Landry frowned. He distinctly remembered snapping it shut the night before because he’d scraped a knuckle doing it. “Fuckety-fuck. What the heck is going on?”
There was no sign of vandalism or any other damage to the shutter. Landry shrugged, slipped the pole into place then pushed. The shutter rolled up of its own accord, only needing a shove for the last couple of feet. Landry unhooked the pole then gaped. In the recessed store doorway was a person, huddled in a ball, facing away from him.
“What on earth…? Hey, padlock thief, you can’t stay there.” He groped in his pocket for a few dollars. “Go get yourself some breakfast.”
Whoever it was didn’t move. With a sick feeling in the pit of his stomach, Landry propped his pole against the store window then leaned over his visitor. He touched his shoulder, gave it a little shake and the man rolled toward him.
“Holy fuck!” He was dead. Completely and absolutely deceased. Blood stained the front of the beige trench coat he wore. There was a blue tinge to his skin and his eyes were open, staring.
Landry danced back a few steps as he stared at the corpse. “No, no, no… This is not good for business. I mean, poor guy, but why my shop doorway?” His cell was inside so he turned and waved frantically at Prisha who dropped her broom before running across the street. “Call 911! I found a body.”
Prisha, who was always good in a crisis, did a quick turn and rocketed into the Eastern Emporium. She was soon back with her dad at her side.
“The cops are on their way,” she said, putting an arm around Landry’s now shaking shoulders. “You should call Gage. Here, use this.” She handed over her cell, but Landry’s hands were trembling too much to punch in the number. Prisha grabbed it back. “Tell me the number. I’ll call him for you.”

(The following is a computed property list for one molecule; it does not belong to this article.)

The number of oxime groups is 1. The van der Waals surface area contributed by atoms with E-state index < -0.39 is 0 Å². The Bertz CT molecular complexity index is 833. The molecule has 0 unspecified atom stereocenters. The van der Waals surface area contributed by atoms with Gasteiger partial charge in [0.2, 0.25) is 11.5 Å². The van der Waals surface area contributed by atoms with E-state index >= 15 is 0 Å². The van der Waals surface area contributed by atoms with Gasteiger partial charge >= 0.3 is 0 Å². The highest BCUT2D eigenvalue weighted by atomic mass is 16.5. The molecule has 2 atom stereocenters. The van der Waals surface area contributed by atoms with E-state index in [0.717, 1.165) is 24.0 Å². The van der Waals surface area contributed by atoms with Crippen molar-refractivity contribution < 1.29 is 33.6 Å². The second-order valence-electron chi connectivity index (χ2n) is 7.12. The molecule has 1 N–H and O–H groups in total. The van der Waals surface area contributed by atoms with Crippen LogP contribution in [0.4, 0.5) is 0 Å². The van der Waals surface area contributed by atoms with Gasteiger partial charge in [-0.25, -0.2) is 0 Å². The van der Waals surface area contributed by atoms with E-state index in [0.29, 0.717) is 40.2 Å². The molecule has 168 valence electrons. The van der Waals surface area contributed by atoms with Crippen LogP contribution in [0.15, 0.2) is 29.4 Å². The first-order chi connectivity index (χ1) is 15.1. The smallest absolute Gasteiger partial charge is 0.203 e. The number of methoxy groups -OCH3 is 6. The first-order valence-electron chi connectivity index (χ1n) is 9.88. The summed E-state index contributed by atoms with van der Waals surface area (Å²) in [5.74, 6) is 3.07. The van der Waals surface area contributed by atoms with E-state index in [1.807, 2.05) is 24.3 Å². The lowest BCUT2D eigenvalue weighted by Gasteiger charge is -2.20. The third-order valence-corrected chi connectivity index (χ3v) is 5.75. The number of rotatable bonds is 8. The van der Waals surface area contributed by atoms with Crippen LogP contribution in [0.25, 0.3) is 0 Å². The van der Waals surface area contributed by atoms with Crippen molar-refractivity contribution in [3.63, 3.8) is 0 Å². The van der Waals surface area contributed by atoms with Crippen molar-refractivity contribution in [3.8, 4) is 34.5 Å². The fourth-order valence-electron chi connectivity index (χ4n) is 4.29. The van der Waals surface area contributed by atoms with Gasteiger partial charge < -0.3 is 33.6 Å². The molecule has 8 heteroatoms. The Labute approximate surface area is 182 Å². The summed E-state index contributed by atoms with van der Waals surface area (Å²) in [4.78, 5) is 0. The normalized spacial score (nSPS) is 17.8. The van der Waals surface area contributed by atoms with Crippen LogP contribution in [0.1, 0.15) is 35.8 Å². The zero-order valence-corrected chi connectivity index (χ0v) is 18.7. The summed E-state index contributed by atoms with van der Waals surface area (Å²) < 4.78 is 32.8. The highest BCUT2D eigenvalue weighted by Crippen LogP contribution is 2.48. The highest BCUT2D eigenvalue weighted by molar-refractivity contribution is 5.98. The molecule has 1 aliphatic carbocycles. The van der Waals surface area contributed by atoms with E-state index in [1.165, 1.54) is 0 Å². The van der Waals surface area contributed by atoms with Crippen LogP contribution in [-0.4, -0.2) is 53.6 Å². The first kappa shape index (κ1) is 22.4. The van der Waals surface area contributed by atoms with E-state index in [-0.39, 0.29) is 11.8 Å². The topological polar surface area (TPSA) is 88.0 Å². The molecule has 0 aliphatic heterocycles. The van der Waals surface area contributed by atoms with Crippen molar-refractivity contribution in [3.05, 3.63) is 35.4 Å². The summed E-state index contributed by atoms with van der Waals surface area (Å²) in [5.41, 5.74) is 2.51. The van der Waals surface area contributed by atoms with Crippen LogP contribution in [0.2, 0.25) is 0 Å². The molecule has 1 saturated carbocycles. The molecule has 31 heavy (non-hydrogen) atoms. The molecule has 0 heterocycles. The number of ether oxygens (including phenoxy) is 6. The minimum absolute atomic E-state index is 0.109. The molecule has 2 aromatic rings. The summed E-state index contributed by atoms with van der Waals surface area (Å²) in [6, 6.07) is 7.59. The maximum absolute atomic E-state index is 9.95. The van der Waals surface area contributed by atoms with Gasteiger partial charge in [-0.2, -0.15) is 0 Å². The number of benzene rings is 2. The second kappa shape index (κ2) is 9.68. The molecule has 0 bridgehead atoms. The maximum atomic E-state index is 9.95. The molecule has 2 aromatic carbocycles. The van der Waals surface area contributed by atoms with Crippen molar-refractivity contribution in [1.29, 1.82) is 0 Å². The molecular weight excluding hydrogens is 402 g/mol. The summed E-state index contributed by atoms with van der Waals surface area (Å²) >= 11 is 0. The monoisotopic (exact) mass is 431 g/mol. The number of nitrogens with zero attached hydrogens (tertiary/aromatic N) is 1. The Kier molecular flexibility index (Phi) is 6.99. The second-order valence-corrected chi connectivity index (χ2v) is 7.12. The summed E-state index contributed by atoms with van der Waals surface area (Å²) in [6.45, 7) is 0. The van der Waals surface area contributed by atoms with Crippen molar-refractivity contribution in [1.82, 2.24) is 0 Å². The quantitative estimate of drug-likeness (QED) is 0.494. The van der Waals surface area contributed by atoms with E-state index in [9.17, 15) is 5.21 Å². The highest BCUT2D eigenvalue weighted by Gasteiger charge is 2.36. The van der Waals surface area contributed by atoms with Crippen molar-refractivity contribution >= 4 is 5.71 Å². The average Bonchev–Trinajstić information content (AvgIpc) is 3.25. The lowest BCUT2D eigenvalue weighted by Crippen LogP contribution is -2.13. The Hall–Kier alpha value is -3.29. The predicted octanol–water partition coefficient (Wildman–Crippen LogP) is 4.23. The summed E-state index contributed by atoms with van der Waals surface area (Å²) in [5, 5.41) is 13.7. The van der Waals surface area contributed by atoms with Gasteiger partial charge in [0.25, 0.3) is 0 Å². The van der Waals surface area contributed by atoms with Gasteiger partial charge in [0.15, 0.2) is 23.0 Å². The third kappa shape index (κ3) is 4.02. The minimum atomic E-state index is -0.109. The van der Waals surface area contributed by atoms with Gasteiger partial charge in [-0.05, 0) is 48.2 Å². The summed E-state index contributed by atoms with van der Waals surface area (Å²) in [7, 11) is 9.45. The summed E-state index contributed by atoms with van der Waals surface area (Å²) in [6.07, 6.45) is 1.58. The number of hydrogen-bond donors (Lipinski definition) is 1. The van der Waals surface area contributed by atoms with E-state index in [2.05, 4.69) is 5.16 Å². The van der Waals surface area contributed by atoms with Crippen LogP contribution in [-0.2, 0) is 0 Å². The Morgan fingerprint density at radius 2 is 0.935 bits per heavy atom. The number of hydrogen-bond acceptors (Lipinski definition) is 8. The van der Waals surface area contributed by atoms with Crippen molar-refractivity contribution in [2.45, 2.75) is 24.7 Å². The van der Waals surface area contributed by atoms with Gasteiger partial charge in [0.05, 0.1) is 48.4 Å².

Landry reeled it off without thinking. He couldn’t tear his eyes away from the dead body and his bloodstained clothing.
“Gage, it’s Prisha. I’m here with Landry and… Yes, he’s fine but the dead guy he just found behind the security shutter isn’t looking so good.”
“What?” Landry heard Gage’s yell even from where he was standing. He took the cell back.
“Can you come home, Sir?” Landry used the honorific without thinking, defaulting to his role as Gage’s submissive rather than his boyfriend in his stressed state. “There’s a b-b-b…body. A real-life body, I mean it’s a dead body but it’s real. An actual genuine, honest to God, not breathing, corpse. And it’s in the shop porch blocking the door and there’s blood. Gage, why is there a dead person in my shop doorway?” Tears welled in Landry’s eyes and he sniffled.
“I’m not really in a position to answer that question yet, love. Stay put. Sancha and I are on our way. Who’s there with you?”
“Petey’s at the dentist and Mr. Lao isn’t here but Prisha and her dad have come over.”
“Stay with them. I mean it, Landry. You are not to go anywhere on your own.”
“Not going anywhere,” Landry mumbled as Gage ended the call. “How can I go anywhere when there are dead people?”
The Poison Bottle by LM Somerton
Book 3 in the Treasure Trove Antiques series - https://www.firstforromance.com/series/treasure-trove-antiques
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First For Romance: https://www.firstforromance.com/book/the-poison-bottle
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About the Author
Lucinda lives in a small village in the English countryside, surrounded by rolling hills, cows and sheep. She started writing to fill time between jobs and is now firmly and unashamedly addicted.
She loves the English weather, especially the rain, and adores a thunderstorm. She loves good food, warm company and a crackling fire. She's fascinated by the psychology of relationships, especially between men, and her stories contain some subtle (and some not so subtle) leanings towards BDSM.
You can follow Lucinda on Facebook, Twitter and her Website.